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Neil Olshey, reading from a prepared statement, opened Chauncey Billups' introductory press conference by addressing 1997 rape allegations against the Trail Blazers' new head coach.

"We took the allegations very seriously, and we treated them with the gravity that they deserve," Olshey said.

Billups, the 2004 NBA Finals MVP and a five-time All-Star, suited up for seven different teams throughout his 17-year playing career. Once it was finished in 2014, ESPN quickly made him a fixture of its television coverage, paving the way for Billups to join the LA Clippers as a commentator in 2019. He transitioned to the Clippers' bench as a rookie assistant under good friend Ty Lue less than a year later.

Nine separate professional sports entities, at least, vetted Billups before the Blazers conducted their own investigation of the accusations against him. Nevermind that Portland, by Olshey's own admission, didn't hire an independent firm to dig into the alleged incident until already offering Billups the job. Ignore the league-wide open secret—recently confirmed by Becky Hammon—that Olshey earmarked Billups as the Blazers' next coach long before officially parting ways with Terry Stotts on June 4, too.

As Olshey told it, the existence of prior investigations into the Billups allegations meant Portland didn't need to do its own. The Blazers merely went that extra mile because the franchise believed reports of violence against women stand apart from basketball.

"Even though other NBA organizations, business partners, television networks, regional networks, have all enthusiastically in the past and present offered Chauncey high-profile positions with their organizations," Olshey read, "we wanted to make sure we had our own thorough process because some things are just bigger than basketball.”

Pretty much everything Olshey and the front office did following his opening remarks on June 29 revealed that wasn't true.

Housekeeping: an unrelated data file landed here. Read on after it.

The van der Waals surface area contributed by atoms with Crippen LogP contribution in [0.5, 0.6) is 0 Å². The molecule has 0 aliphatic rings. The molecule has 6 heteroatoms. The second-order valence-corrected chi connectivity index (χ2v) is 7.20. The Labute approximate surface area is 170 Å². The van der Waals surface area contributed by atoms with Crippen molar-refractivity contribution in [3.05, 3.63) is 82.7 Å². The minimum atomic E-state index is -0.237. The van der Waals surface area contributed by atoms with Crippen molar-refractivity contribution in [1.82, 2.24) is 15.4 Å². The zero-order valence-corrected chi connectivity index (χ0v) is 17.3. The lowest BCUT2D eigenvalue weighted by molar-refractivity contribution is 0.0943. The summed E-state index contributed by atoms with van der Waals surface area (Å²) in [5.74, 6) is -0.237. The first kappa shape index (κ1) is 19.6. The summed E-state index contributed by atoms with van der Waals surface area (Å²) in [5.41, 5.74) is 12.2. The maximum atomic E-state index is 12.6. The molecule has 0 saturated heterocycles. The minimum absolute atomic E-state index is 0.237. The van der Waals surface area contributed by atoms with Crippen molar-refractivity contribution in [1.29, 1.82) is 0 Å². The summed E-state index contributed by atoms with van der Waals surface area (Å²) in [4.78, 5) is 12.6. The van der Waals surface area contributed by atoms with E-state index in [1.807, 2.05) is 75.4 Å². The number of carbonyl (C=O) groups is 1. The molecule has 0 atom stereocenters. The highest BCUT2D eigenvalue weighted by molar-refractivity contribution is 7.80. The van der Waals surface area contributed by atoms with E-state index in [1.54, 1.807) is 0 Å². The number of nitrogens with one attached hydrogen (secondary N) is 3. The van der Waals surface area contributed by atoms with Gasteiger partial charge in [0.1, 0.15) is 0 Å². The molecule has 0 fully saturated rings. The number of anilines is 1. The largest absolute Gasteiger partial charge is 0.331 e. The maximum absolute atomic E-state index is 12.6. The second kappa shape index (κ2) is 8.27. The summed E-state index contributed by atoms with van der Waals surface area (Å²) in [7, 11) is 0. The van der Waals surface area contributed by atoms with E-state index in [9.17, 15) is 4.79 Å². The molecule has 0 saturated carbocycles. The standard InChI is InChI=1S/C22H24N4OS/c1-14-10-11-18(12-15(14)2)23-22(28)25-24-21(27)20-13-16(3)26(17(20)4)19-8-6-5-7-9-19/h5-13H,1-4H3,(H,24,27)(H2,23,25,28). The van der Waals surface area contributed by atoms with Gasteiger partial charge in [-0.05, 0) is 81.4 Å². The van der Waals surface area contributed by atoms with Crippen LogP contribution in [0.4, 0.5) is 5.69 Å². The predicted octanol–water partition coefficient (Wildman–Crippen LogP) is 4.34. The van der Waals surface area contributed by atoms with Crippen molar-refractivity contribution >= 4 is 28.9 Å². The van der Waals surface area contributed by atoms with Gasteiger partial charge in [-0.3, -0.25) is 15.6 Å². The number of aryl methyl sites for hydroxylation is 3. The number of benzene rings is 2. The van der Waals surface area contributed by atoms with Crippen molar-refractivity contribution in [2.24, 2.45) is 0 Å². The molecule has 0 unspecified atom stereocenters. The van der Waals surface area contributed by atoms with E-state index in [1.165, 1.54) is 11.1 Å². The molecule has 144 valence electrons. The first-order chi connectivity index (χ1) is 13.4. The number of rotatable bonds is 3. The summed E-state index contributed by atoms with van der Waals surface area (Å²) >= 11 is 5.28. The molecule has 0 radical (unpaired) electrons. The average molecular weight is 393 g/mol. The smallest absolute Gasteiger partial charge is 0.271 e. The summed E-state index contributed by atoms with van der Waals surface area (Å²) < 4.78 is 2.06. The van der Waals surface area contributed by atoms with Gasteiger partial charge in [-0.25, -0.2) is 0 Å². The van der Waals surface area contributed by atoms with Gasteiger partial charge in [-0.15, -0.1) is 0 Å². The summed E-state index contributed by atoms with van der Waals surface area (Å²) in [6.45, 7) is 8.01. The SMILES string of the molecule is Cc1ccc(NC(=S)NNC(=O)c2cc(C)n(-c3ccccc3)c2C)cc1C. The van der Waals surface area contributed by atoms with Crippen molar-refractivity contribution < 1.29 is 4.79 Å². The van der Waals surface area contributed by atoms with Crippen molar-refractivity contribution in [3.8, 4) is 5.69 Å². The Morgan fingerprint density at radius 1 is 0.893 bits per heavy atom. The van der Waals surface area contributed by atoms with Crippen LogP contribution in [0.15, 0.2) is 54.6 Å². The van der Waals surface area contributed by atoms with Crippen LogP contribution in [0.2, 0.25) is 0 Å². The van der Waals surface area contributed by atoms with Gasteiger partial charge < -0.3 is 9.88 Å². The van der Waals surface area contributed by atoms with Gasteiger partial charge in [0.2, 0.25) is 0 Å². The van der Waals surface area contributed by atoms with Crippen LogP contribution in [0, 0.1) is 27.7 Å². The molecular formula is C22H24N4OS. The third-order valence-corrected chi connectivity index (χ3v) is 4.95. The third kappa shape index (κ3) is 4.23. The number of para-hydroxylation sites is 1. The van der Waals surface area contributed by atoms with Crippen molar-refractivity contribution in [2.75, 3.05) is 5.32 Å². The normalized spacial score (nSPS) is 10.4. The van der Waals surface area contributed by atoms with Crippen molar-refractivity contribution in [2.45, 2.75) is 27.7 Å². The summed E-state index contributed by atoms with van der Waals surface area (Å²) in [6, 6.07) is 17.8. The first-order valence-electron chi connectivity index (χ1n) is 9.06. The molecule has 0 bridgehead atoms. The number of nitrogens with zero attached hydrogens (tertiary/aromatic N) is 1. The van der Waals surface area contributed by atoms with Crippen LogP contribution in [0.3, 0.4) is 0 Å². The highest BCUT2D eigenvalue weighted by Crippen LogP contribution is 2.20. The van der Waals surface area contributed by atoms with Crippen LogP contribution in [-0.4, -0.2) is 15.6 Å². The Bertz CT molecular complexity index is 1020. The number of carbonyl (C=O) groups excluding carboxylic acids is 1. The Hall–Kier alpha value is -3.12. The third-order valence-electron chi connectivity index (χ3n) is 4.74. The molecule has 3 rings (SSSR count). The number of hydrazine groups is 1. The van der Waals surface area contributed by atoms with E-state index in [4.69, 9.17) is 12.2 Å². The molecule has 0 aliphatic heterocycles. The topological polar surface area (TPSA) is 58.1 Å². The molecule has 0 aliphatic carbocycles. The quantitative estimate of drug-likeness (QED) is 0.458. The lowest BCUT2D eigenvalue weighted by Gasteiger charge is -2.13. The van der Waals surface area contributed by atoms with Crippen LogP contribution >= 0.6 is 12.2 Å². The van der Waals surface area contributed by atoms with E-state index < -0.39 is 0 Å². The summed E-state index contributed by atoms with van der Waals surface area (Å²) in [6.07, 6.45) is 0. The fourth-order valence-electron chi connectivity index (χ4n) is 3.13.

No, the public—including countless Portland fans across the globe who've been the victims of sexual assault or domestic violence against women—didn't need to know the "unbelievable ways" in which the 1997 incident "shaped" Billups. And no, any details of the Blazers' internal investigation into the alleged rape beyond Olshey's assurances wouldn't be shared outside team walls.

"That's proprietary, Sean," Olshey replied to Bleacher Report's Sean Highkin when asked to expound on the probe. "You're just gonna have to take our word that we hired an experienced firm that ran an investigation that gave us the results we've already discussed."

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Less than two weeks later, in-depth reporting by Conrad Wilson and Tony Schick of OPB has confirmed what Portland's dismissive response to questions about Billups' past suggested. 

The team's "thorough" investigation into the allegations against Billups didn't include contacting Jane Doe, his alleged victim. Investigators didn't reach out to her attorney, Margaret A. Burnham, who was handpicked by President Joe Biden this year to join the Civil Rights Cold Case Review Board. 

One of the reasons why Portland was comfortable concluding its inquiry without hearing directly from Doe or her representatives? Perhaps due to foreknowledge that Doe hasn't recanted her accusations.

"We stand by the allegations," Burnham, still Doe's attorney 23 years later, told OPB.

Even the current and former district attorneys in Middlesex County, where the incident allegedly took place, didn't hear from the Blazers. So much for a "thorough" investigation, let alone the veracity of Olshey's "word." 

It's clear now that Portland's investigation into the allegations against Billups was a sham.

What does that mean for his future with the Blazers? Nothing, probably. Billups signed a five-year contract with Portland, and billionaire Jody Allen has been accused of sexual assault in the past, too. It would be shocking if Billups wasn't the Blazers' coach for the foreseeable future.

But someone must answer for Portland's flagrant disregard for Jane Doe and the many survivors of sexual violence who call(ed) themselves Blazers fans. Every day Olshey remains in Portland is one that will make their lives harder.

There's no fixing this disaster. Its stench will linger in Rip City for years and years to come, no matter what Billups and his team do on the floor. The sooner Olshey is gone, though, at least the sooner it will be for the Blazers to acknowledge the damage they've already caused and will continue to inflict.

[Conrad Wilson and Tony Shick, OPB]

READ MORE: Neil Olshey and the Blazers Failed Damian Lillard Yet Again